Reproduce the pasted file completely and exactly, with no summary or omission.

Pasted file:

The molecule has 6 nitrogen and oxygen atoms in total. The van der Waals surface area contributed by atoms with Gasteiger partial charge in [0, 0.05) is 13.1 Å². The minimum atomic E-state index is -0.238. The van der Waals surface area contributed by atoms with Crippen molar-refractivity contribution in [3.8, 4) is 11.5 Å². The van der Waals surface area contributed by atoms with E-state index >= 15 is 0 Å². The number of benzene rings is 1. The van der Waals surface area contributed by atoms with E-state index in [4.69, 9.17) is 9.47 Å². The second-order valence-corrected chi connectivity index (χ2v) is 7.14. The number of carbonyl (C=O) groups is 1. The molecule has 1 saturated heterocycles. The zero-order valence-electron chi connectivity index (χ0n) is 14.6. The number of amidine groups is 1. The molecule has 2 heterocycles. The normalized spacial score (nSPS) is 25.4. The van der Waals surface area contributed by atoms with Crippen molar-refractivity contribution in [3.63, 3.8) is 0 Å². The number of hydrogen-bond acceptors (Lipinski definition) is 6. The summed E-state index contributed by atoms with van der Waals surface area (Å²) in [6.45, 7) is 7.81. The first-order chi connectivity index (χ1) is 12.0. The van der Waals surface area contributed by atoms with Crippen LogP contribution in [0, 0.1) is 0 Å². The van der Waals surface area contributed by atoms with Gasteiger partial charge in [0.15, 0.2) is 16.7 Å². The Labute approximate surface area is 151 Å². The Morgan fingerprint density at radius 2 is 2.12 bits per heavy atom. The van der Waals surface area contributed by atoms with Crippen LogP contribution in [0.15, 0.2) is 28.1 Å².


The molecule has 6 nitrogen and oxygen atoms in total. The van der Waals surface area contributed by atoms with Gasteiger partial charge in [0, 0.05) is 13.1 Å². The minimum atomic E-state index is -0.238. The van der Waals surface area contributed by atoms with Crippen molar-refractivity contribution in [3.8, 4) is 11.5 Å². The van der Waals surface area contributed by atoms with E-state index >= 15 is 0 Å². The number of benzene rings is 1. The van der Waals surface area contributed by atoms with E-state index in [4.69, 9.17) is 9.47 Å². The second-order valence-corrected chi connectivity index (χ2v) is 7.14. The number of carbonyl (C=O) groups is 1. The molecule has 1 saturated heterocycles. The zero-order valence-electron chi connectivity index (χ0n) is 14.6. The number of amidine groups is 1. The molecule has 2 heterocycles. The normalized spacial score (nSPS) is 25.4. The van der Waals surface area contributed by atoms with Crippen molar-refractivity contribution in [3.63, 3.8) is 0 Å². The number of hydrogen-bond acceptors (Lipinski definition) is 6. The summed E-state index contributed by atoms with van der Waals surface area (Å²) in [6.45, 7) is 7.81. The first-order chi connectivity index (χ1) is 12.0. The van der Waals surface area contributed by atoms with Crippen LogP contribution in [0, 0.1) is 0 Å². The van der Waals surface area contributed by atoms with Gasteiger partial charge in [0.15, 0.2) is 16.7 Å². The Labute approximate surface area is 151 Å². The Morgan fingerprint density at radius 2 is 2.12 bits per heavy atom. The van der Waals surface area contributed by atoms with Crippen LogP contribution in [0.15, 0.2) is 28.1 Å².